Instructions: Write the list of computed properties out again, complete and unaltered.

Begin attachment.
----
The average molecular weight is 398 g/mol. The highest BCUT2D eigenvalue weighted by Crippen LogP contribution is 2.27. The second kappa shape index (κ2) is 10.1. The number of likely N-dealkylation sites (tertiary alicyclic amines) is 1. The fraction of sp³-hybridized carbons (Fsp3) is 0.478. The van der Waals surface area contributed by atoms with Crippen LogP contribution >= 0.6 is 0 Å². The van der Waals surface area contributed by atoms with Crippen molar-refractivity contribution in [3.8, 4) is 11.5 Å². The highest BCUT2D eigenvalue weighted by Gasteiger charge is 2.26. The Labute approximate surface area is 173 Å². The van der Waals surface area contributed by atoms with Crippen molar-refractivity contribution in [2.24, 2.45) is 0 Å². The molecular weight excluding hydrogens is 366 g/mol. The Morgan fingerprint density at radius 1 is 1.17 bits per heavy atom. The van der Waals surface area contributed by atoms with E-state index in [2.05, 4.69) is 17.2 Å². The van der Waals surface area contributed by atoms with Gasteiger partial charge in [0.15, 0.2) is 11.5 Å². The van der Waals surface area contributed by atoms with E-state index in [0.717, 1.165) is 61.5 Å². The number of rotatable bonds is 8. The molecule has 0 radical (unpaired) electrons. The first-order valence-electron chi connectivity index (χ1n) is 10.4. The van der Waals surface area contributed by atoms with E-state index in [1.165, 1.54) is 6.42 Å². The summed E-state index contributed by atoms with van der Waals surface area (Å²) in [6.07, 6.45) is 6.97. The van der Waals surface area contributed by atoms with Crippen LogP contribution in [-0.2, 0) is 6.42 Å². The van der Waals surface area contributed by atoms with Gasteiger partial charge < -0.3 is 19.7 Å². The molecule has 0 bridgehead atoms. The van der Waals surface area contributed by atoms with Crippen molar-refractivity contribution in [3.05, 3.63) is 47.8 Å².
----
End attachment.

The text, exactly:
The average molecular weight is 398 g/mol. The highest BCUT2D eigenvalue weighted by Crippen LogP contribution is 2.27. The second kappa shape index (κ2) is 10.1. The number of likely N-dealkylation sites (tertiary alicyclic amines) is 1. The fraction of sp³-hybridized carbons (Fsp3) is 0.478. The van der Waals surface area contributed by atoms with Crippen LogP contribution >= 0.6 is 0 Å². The van der Waals surface area contributed by atoms with Crippen molar-refractivity contribution in [3.8, 4) is 11.5 Å². The highest BCUT2D eigenvalue weighted by Gasteiger charge is 2.26. The Labute approximate surface area is 173 Å². The van der Waals surface area contributed by atoms with Crippen molar-refractivity contribution in [2.24, 2.45) is 0 Å². The molecular weight excluding hydrogens is 366 g/mol. The Morgan fingerprint density at radius 1 is 1.17 bits per heavy atom. The van der Waals surface area contributed by atoms with E-state index in [2.05, 4.69) is 17.2 Å². The van der Waals surface area contributed by atoms with Gasteiger partial charge in [0.15, 0.2) is 11.5 Å². The van der Waals surface area contributed by atoms with E-state index in [0.717, 1.165) is 61.5 Å². The number of rotatable bonds is 8. The molecule has 0 radical (unpaired) electrons. The first-order valence-electron chi connectivity index (χ1n) is 10.4. The van der Waals surface area contributed by atoms with E-state index in [1.165, 1.54) is 6.42 Å². The summed E-state index contributed by atoms with van der Waals surface area (Å²) in [6.07, 6.45) is 6.97. The van der Waals surface area contributed by atoms with Crippen LogP contribution in [-0.2, 0) is 6.42 Å². The van der Waals surface area contributed by atoms with Gasteiger partial charge < -0.3 is 19.7 Å². The molecule has 0 bridgehead atoms. The van der Waals surface area contributed by atoms with Crippen molar-refractivity contribution in [3.05, 3.63) is 47.8 Å².